On April 28, the Narendra Modi-led Central government announced that Phase 3 of the COVID-19 vaccination drive would begin from May 1 and that it would be open for those in the 18-45 category. The registration for the vaccine is to be done through the CoWIN website and app, which have been developed by the Union Ministry of Health and Family Welfare.
On January 2021, when India was preparing to start rolling out vaccines, R.S. Sharma, chairman of the Empowered Group on Technology and Data Management to combat COVID-19, and the current CEO of the National Health Administration, had said that “the process should be citizen-centric” and reiterated that “inclusivity, speed and scalability have been kept in mind while designing the unique digital platform”.
But a very different picture has emerged over the last two weeks.
As per data provided by TRAI, the tele-density of rural areas in India stands at just 59.5%. And India only has 757.61 million broadband subscribers, which is only just a little more than half of its population. This shows that mandatory online appointments themselves make India’s vaccination drive not inclusive for a large section of the population.
More so, the CoWIN website is only available in English. According to the 2011 census records, only about 10% of Indians speak English. There are studies which suggest that the actual number might be even lower.
The class divide caused by CoWIN can be seen on the ground. An administrator of a vaccine centre in Mumbai told Times of India that only “elite people” have been coming to get the vaccination. The situation is similar in other cities such as Bangalore where the well-to-do are thronging vaccination centres. Those from economically weaker sections have largely been unseen at these centres.
As India is facing a vaccine scarcity, there have also been reports of the privileged urban youth hogging slots even in rural areas as urban vaccination centres are running out of doses.
Along with announcing the commencement of Phase 3 of the vaccine drive, CoWIN website’s application programming interface (API) was also opened to the public on April 28. API is a set of programming code that allows two applications to talk to each other. Opening up of the API has allowed techies and private enterprises to create workarounds such as third-party websites and Telegram groups to allow for better searching of vaccines and notify people when slots open up in their area.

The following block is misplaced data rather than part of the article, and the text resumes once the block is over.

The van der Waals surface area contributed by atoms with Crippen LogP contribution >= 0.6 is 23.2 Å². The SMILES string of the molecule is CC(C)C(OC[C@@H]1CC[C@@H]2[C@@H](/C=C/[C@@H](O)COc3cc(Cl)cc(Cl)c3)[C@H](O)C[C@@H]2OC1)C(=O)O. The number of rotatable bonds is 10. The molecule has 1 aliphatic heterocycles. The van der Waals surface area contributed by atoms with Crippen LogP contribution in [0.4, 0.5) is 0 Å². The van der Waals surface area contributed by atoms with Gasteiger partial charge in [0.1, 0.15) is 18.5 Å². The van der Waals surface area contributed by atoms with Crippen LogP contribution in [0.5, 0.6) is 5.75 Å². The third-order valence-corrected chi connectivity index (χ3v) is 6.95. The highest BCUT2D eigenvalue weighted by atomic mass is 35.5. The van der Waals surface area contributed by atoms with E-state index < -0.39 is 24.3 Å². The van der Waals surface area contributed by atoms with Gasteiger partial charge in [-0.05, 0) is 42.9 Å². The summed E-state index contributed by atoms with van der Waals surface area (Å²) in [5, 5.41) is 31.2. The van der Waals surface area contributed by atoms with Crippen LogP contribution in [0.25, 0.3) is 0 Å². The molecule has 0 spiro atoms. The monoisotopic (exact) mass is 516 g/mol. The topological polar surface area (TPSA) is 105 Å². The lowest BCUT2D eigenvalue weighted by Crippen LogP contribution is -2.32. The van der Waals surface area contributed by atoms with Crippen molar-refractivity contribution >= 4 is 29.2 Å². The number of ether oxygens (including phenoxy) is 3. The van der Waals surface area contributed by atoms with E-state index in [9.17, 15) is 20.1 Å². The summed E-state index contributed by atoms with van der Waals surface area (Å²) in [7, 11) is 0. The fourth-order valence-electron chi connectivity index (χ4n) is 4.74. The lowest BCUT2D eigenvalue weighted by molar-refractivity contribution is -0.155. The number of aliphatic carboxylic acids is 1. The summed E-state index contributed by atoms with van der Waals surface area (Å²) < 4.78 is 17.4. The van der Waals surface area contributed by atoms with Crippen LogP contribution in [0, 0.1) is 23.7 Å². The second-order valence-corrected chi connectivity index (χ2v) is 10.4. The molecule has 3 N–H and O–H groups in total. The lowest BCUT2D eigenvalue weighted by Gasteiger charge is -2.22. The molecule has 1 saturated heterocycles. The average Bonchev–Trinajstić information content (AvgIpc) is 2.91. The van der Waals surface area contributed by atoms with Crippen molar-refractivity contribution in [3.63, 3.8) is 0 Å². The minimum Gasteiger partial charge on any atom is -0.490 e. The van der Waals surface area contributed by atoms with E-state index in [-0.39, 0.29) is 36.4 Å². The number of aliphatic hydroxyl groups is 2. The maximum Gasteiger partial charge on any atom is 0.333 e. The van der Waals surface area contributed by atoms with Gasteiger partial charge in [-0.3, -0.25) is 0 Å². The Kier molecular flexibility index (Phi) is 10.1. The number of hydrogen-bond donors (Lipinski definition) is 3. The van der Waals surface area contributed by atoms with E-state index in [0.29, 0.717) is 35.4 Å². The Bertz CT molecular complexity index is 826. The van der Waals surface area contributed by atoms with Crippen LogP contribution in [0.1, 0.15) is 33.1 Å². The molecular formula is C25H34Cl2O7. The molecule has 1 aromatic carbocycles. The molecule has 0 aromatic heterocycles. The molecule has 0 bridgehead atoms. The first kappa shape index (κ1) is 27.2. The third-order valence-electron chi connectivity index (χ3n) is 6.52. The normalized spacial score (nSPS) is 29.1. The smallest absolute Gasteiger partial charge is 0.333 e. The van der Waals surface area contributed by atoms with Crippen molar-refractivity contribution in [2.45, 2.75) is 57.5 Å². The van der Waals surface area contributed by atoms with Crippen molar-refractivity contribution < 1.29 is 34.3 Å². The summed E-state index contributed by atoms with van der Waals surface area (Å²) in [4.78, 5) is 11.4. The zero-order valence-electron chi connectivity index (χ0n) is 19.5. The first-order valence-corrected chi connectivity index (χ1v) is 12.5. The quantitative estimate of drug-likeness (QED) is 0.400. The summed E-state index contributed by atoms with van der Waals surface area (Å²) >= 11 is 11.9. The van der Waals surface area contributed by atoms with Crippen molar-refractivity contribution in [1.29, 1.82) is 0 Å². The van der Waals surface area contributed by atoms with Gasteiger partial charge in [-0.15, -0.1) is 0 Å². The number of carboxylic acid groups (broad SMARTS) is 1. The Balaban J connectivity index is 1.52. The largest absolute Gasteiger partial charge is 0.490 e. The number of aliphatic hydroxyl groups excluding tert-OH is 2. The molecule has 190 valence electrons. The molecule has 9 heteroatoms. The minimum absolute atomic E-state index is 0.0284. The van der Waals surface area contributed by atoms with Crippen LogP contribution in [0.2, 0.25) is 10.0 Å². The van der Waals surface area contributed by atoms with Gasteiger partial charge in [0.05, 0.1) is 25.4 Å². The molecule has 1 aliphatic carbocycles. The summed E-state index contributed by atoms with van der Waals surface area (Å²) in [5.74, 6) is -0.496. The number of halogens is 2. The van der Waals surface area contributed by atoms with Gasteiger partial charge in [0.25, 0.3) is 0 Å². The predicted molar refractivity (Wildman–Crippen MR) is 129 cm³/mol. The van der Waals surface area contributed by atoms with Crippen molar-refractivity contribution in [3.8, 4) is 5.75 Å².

Since even the third-party applications are dependent on access to high-speed internet and smartphones, they won’t really help the underprivileged much. In fact, the CoWIN API might have, in reality, exacerbated the issue as it allowed those with the knowledge, to create scripts that book slots as soon as they become available. This makes it even harder for others to find and book slots before they run out. And even the captcha which was added to the website to reduce the use of bots seems to be doing more harm than good.
It isn’t just the rural population or those from economically weaker sections who are facing issues with the way the COVID-19 vaccination drive is currently set up. People with disabilities are also finding it difficult to register a slot through the digital platform that was designed with ‘inclusivity’ in mind. As the CoWIN website is not accessible for screen reader users, it is practically impossible for those who are blind to navigate around the website and book a slot for themselves. Even if they somehow manage to get a slot, long queues and delays in centres also make it hard for persons with disabilities and the elderly to get the jab.
Those dependent on others for getting registered can face further issues as the appointments for both the doses have to be done from the same profile in order to get both the certificates. This means that one would need to know a person who can be relied upon to book appointments for both doses of the vaccine, despite the time gap between them both.
Currently, vaccines are the only measure we have against the spread of COVID-19 other than social distancing and face masks. Hence, it is the duty of the government to ensure that it is accessible to all, regardless of their social status, age, or disabilities. Moreover, this pandemic will only end when we achieve herd immunity against COVID-19, and that won’t happen unless we vaccinate at least 70% of the population. If we make access to smartphones, high-speed internet, and English comprehension necessary to get vaccinated, we are leaving out a big part of the population from this programme.
Technology can be used to reduce the stress on the infrastructure, but it should not become a hindrance to the accessibility of vaccines for common people. The government should switch to on-the-ground mechanisms such as ‘open for all’ counters and home administering of vaccines for the disabled and the elderly to ensure a fair and equitable vaccine drive.
Sreedev Krishnakumar is a graduate in Political Science, currently pursuing a Masters degree on the subject. My areas of interest include tech policy, digital rights, and social justice in India.
Featured image credit: Reuters